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Bored, he decided to snoop some more. He’d already found six pornos, a small stash of weed, and over $2,000 in cash. He pocketed the DVDs and cash but left the pot. He didn’t contaminate his body with that kind of garbage. It dulled the mind like a fine blade dragged across asphalt.

The home was some sort of bachelor’s paradise. The owner had been divorced for five years and liked to express himself through electronics. High-end stereo equipment and razor-thin big-screen TVs garnished every room. More video games, DVDs, and Blu-rays than in a Blockbuster Video store lined the shelves of the theater-like screening room. The garage housed a Porsche and a Mini Cooper. The owner apparently driving the Mercedes 4WD tonight.

He wandered through the immaculate closet again, mindlessly humming an old Black Sabbath tune. He counted twenty-two suits, nine pairs of dress shoes, and what seemed like a million ties. His hand stopped on a gray suit jacket, liking the style and fabric. It was inviting to his fastidious sense of touch. He pulled it off the hanger and slipped his arms into it.

He couldn’t see his fingertips.

Ripping off the coat, he threw it on the floor like a spoiled preschooler hurling a broken toy.

His height. It always came back to haunt him.

His mother had told him he was a slow grower and later he’d catch up with everyone else. The bitch had been lying, as usual.

He’d concentrated on his brain in school, taking advanced classes and even college courses as a high school freshman. There wasn’t anything he could do about his height, but he could tower over everyone else in a different way.


To him school had been a tool to be exploited. He’d targeted teachers, librarians, whoever he’d thought could be of value to him, whoever could teach him a unique skill, whatever it took to get ahead. He learned to be a smooth talker, a manipulator, a salesman.

But he’d hated the students. Especially the other males. They’d tripped him, thrown away his notebooks, and made him the butt of every nasty joke in an evil high school handbook. He’d ached to blow them all away. He’d fantasized about revenge on the assholes who’d made his teen years so miserable.

When the high school shootings suddenly cropped up around the country, he’d been glued to the TV. He’d understood those kids. He’d understood the anger and rage that provoked them to kill. A sense of admiration and a touch of jealousy had stolen over him as he watched the endless news coverage. They’d actually done it. He’d thought and dreamed and wished. But never followed through. What a legacy those kids had left; no one could ever forget them.

A smile toyed at the corner of his mouth. He would achieve that level of fame. It was only a matter of time. A very short time, if he stuck to his time line. A painstakingly developed time line he’d honed and sharpened over the years. It couldn’t fail.

But he was considering following one unexpected tangent.

He hadn’t expected the appearance of Lacey Campbell so soon. What kind of amazing fate had placed her at the recovery of the Mills girl? He shook his head in disbelief for the hundredth time. He’d expected her later, when the corpse had arrived at the medical examiner’s office. Even if she hadn’t been a part of the examination, she would have heard whom the bones belonged to early on. Her early entry into the game was a powerful sign, but he needed to be cautious with its interpretation.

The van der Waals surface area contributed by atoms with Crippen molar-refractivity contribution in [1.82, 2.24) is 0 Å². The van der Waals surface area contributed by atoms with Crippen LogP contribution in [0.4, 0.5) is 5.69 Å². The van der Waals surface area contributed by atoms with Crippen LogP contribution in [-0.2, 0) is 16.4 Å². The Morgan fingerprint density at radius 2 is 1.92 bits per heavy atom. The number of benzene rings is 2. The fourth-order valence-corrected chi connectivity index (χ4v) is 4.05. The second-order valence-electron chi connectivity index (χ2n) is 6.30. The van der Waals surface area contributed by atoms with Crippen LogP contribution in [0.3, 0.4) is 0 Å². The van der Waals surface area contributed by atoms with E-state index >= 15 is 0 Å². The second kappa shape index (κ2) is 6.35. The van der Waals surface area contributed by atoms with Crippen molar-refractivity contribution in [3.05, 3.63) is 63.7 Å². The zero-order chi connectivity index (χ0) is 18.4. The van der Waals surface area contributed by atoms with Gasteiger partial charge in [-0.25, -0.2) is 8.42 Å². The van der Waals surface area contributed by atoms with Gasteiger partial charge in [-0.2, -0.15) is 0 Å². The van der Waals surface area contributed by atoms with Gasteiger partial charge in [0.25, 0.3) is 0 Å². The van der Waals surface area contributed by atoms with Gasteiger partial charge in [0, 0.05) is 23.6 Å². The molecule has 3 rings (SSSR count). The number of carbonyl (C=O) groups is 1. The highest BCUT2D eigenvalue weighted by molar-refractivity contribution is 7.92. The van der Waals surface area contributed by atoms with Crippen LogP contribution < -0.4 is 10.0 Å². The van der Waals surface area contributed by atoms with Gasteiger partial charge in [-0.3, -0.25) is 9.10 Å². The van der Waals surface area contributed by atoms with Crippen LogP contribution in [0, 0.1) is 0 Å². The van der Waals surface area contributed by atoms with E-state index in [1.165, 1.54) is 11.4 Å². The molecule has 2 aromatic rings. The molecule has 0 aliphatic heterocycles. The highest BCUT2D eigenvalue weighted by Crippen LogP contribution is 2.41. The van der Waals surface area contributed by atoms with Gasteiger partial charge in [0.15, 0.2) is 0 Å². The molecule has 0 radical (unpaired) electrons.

What did it mean?

Was he to follow his original blueprint? Or fight against his desire to toy with her? Had higher powers decided to move up her place in the time line? Giving him more time with the lovely woman. Was her presence a gift?

A gift? That was an idea. Surely he could simply send her a gift without affecting his plans. He needed to consider carefully what to send her. He set the thought aside for when he had time to weigh the possibilities.

Happier now, he sifted through a box of cufflinks, picking out the gold pairs. Unaware that he hummed as he sorted. The music was always in his head; he didn’t notice when he brought it to life.

He squinted at one pair of cufflinks with good-sized diamonds in them. Were they real? He pocketed them.

God, he was thirsty. Heading for the kitchen, he wondered what this lawyer stocked to drink in his fridge. Designer water? Microbrews? He’d just opened the door and happily picked up a Coke when he heard the low buzz of an automatic garage door opener.

Damn it. Why now? He eyed the cold soda in his hand, annoyed he wouldn’t have a chance to drink it before he started. He tossed the can back in the fridge and slammed the door. Where was that golf club? He stalked back to the bedroom, clamping down on his thirst. There was a busy night ahead of him.

The Coke would still be there in the morning.

Callahan and Lusco were trying to make their second personal call of the day. They’d already been lost once on the curving, sloped streets in the West Hills of Portland. Frustrated with the snowy weather, Mason was thankful he’d switched to his Blazer, leaving the useless rear-wheel-drive government sedan at home. A good decision. Several of the snow-packed, narrow streets were steep and treacherous. At least the sanding crews had made a pass through the area.

“God help them if they ever have a fire up here, they won’t be able to get out, let alone get a fire truck in.” Ray was grumbling, riding shotgun as navigator. He glanced up from his crumpled MapQuest printout. “Over there. That’s it.”

Mason stared at the big home. “Are you sure?” Dr. Campbell didn’t have a private dentistry practice. She just taught at the dental school and took on forensic cases. How’d she afford a home like that?